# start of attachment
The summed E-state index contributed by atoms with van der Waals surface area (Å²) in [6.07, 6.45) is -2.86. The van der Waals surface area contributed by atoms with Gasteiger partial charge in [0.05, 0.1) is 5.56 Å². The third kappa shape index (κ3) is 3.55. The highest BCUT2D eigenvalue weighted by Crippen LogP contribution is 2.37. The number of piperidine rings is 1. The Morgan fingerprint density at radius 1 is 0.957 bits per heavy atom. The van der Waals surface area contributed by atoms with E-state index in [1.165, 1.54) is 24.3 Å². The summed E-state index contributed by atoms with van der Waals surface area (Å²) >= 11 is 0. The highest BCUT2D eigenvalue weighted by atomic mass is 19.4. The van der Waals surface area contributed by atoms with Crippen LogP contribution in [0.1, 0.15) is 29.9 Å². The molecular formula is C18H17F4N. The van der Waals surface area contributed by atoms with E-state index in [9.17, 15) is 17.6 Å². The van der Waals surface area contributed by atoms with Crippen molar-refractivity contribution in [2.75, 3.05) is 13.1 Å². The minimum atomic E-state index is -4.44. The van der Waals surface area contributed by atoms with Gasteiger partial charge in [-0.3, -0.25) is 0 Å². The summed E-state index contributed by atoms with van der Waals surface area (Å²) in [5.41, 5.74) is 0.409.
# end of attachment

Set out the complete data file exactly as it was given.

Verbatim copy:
The summed E-state index contributed by atoms with van der Waals surface area (Å²) in [6.07, 6.45) is -2.86. The van der Waals surface area contributed by atoms with Gasteiger partial charge in [0.05, 0.1) is 5.56 Å². The third kappa shape index (κ3) is 3.55. The highest BCUT2D eigenvalue weighted by Crippen LogP contribution is 2.37. The number of piperidine rings is 1. The Morgan fingerprint density at radius 1 is 0.957 bits per heavy atom. The van der Waals surface area contributed by atoms with E-state index in [1.165, 1.54) is 24.3 Å². The summed E-state index contributed by atoms with van der Waals surface area (Å²) >= 11 is 0. The highest BCUT2D eigenvalue weighted by atomic mass is 19.4. The van der Waals surface area contributed by atoms with Crippen LogP contribution in [0.1, 0.15) is 29.9 Å². The molecular formula is C18H17F4N. The van der Waals surface area contributed by atoms with E-state index in [9.17, 15) is 17.6 Å². The van der Waals surface area contributed by atoms with Crippen molar-refractivity contribution in [2.75, 3.05) is 13.1 Å². The minimum atomic E-state index is -4.44. The van der Waals surface area contributed by atoms with Gasteiger partial charge in [-0.3, -0.25) is 0 Å². The summed E-state index contributed by atoms with van der Waals surface area (Å²) in [5.41, 5.74) is 0.409.